Unfortunately the quality of the Universal movies seldom matched up to the first trio – most were directed and written by contract players journeymen rather than auteurs – one exception was R.C. Sheriff the novelist turned scriptwriter who told in his autobiography how he was asked to write the script of The Invisible Man (1933) and after asking for a copy of the source novel was instead given a pile of scripts that bore no resemblance to Wells and in one featured an Invisible Man from Mars. Directed by James Whale, The Invisible Man is also one of the stand outs of the early Universal period. by the 1940’s though, sadly, most of the monsters were out of favour and had poached by Poverty Row studios for efforts that starred The Bowery Boys or were acting as foils to comedy double act Abbott and Costello.
Running out of steam
The Original Universal horrors were all based on classic novels albeit it was sometimes hard to see where any of the original story lay and they started to go down hill once the studio was forced to come up with ever more outlandish plots for it’s monsters, by the time Lon Chaney Jr had replaced Boris Karloff as the genre’s most prolific actor he was basically just remaking the same movies over and again.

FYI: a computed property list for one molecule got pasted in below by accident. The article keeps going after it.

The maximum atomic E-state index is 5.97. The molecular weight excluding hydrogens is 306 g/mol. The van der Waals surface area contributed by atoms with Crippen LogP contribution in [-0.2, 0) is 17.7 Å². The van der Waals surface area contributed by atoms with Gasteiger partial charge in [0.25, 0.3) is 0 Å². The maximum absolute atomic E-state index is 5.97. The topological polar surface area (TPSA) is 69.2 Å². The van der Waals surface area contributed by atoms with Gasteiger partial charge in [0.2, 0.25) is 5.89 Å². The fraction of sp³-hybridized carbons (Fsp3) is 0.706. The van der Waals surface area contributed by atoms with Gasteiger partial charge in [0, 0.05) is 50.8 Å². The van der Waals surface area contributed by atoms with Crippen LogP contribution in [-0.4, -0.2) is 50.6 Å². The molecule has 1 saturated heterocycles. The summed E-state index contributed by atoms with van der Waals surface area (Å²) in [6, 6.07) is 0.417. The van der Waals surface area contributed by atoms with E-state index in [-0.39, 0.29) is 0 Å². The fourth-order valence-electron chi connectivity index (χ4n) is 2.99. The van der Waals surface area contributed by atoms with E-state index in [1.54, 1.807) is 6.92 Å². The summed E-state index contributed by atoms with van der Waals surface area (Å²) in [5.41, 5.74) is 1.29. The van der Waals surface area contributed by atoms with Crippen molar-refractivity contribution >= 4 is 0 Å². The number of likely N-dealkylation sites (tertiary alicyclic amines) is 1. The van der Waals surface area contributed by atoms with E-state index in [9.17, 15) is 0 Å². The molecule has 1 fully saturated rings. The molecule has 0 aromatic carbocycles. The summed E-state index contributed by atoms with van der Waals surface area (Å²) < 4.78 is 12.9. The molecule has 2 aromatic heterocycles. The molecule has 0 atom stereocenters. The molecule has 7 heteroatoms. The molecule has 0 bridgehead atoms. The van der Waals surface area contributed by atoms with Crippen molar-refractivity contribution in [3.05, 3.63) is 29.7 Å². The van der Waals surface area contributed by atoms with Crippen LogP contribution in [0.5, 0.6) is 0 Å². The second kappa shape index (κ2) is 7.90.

In the end though the best of the Universal horrors have stood the test of time and have influenced countless film-makers down the years and thanks to their movie portrayals characters like Frankenstein’s Monster and Dracula have become part of the very fabric of our folk-lore.
Kick-Ass TV Heroines: Xena – Warrior Princess
What was not to love about Xena? As Lucy Lawless says: “Xena is a bad-ass, kick-ass, pre-Mycenaean girl.” Evildoers, clearly, must stand down, but not only bad guys (and girls) have Xena-phobia. Even heroes quake when she swings her broadsword.